The investigators caution that the quality of the evidence is variable and an optimal formulation or dose remains unknown.
Zinc supplements may help to reduce the symptoms of a respiratory tract infection and reduce the duration of the illness, according to a pooled analysis of available evidence published in BMJ Open. The investigators caution that the quality of the evidence is variable and an optimal formulation or dose remains unknown.
Zinc plays a key role in immunity, inflammation, tissue injury, blood pressure, and tissue responses to lack of oxygen, which has resulted in speculation that it may be an effective treatment for COVID-19 infection. The investigators sought to appraise the available evidence for whether zinc could be used for the prevention and treatment of SARS-CoV-2.
The review evaluated 28 clinical trials with a total of 5446 participants, none of which specifically examined the use of zinc for the prevention or treatment of COVID-19. Doses and delivery methods varied considerably between studies, with the most common formulations being lozenges, nasal sprays, and gels containing either zinc acetate or gluconate salts.
The pooled results of 25 studies demonstrated that zinc lozenges or nasal spray prevented 5 respiratory tract infections in 100 people per month, according to the investigators. Three studies suggested that zinc was effective in curbing the risk of severe symptoms, including fever and influenza-like illness.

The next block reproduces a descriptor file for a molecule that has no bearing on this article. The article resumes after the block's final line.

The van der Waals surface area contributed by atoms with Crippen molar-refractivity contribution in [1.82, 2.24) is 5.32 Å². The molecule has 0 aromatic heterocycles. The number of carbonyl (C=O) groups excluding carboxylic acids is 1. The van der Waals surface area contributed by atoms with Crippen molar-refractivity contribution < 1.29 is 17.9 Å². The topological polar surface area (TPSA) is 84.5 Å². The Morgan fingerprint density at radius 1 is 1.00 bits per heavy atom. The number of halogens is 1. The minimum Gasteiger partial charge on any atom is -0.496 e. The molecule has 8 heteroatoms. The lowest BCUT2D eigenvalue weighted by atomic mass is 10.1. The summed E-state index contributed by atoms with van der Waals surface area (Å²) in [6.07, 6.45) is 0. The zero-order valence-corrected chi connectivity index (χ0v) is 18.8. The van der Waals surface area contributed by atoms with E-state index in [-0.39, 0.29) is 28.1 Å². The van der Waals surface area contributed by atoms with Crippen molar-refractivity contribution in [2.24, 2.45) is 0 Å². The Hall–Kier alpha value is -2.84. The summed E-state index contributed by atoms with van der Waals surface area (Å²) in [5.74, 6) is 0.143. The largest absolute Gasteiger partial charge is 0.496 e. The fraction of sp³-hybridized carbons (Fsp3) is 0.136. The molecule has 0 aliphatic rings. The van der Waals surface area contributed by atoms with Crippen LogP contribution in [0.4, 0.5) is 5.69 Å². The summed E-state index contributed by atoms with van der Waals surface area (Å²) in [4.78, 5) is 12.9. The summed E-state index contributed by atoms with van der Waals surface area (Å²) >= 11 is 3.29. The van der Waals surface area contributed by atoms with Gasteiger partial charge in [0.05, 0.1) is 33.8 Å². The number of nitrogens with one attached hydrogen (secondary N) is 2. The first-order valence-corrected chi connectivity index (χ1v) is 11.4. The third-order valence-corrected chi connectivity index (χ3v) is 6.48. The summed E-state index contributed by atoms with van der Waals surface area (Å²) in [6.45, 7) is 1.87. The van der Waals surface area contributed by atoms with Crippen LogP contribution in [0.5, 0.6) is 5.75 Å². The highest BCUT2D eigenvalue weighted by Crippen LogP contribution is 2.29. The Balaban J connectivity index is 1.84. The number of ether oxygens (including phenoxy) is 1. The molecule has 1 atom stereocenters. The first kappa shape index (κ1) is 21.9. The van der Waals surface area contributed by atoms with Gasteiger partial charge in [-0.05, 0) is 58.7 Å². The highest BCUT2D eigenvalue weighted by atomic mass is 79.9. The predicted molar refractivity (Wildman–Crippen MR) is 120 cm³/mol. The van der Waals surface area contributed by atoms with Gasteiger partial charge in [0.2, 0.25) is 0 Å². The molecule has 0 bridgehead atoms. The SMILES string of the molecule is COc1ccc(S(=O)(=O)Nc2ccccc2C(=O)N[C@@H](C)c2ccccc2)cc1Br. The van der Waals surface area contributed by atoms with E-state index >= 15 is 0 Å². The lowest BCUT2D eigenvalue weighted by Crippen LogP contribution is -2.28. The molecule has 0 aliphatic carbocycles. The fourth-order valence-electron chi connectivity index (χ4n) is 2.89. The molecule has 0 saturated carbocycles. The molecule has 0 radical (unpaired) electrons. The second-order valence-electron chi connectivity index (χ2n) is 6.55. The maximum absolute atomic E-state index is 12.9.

On average, symptoms of respiratory infection cleared 2 days earlier for patients using a zinc nasal spray or liquid formulation than those using placebo, according to the study. However, sublingual zinc did not reduce the risk of infection or cold symptoms for patients inoculated with human rhinovirus, nor were there differences in illness duration compared to placebo.
“The marginal benefits, strain specificity, drug resistance and potential risks of other over-the-counter and prescription medications makes zinc a viable ‘natural’ alternative for the self-management of non-specific [respiratory tract infections],” the investigators said in a prepared statement. “[Zinc] also provides clinicians with a management option for patients who are desperate for faster recovery times and might be seeking an unnecessary antibiotic prescription. However, clinicians and consumers need to be aware that considerable uncertainty remains regarding the clinical efficacy of different zinc formulations, doses and administration routes, and the extent to which efficacy might be influenced by the ever-changing epidemiology of the viruses that cause [respiratory tract infections].”
Adverse events (AEs) were approximately 40% more likely among patients using zinc, but no serious AEs were reported across the 25 trials monitoring them.
Zinc might help to stave off respiratory infection symptoms and cut illness duration [news release]. EurekAlert; November 1, 2021. Accessed November 2, 2021. https://www.eurekalert.org/news-releases/933197